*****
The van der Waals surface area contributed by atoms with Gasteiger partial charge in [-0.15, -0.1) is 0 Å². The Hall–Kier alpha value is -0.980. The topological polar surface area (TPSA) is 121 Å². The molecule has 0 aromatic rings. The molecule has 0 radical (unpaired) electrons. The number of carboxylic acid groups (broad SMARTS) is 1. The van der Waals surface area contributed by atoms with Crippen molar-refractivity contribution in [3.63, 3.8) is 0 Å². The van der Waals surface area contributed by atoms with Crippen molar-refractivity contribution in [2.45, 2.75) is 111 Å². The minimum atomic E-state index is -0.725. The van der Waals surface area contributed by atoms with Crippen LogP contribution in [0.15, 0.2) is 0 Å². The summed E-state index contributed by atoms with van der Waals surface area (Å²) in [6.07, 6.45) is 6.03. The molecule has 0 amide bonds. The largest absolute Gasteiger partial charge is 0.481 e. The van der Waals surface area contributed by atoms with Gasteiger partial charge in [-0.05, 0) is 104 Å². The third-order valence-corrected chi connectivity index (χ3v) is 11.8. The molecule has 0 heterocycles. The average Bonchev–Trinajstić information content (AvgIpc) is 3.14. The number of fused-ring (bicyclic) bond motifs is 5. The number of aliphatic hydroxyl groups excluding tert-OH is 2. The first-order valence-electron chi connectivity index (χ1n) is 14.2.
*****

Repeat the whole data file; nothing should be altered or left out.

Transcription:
The van der Waals surface area contributed by atoms with Gasteiger partial charge in [-0.15, -0.1) is 0 Å². The Hall–Kier alpha value is -0.980. The topological polar surface area (TPSA) is 121 Å². The molecule has 0 aromatic rings. The molecule has 0 radical (unpaired) electrons. The number of carboxylic acid groups (broad SMARTS) is 1. The van der Waals surface area contributed by atoms with Crippen molar-refractivity contribution in [3.63, 3.8) is 0 Å². The van der Waals surface area contributed by atoms with Crippen molar-refractivity contribution in [2.45, 2.75) is 111 Å². The minimum atomic E-state index is -0.725. The van der Waals surface area contributed by atoms with Crippen LogP contribution in [0.15, 0.2) is 0 Å². The summed E-state index contributed by atoms with van der Waals surface area (Å²) in [6.07, 6.45) is 6.03. The molecule has 0 amide bonds. The largest absolute Gasteiger partial charge is 0.481 e. The van der Waals surface area contributed by atoms with Gasteiger partial charge in [-0.05, 0) is 104 Å². The third-order valence-corrected chi connectivity index (χ3v) is 11.8. The molecule has 0 heterocycles. The average Bonchev–Trinajstić information content (AvgIpc) is 3.14. The number of fused-ring (bicyclic) bond motifs is 5. The number of aliphatic hydroxyl groups excluding tert-OH is 2. The first-order valence-electron chi connectivity index (χ1n) is 14.2.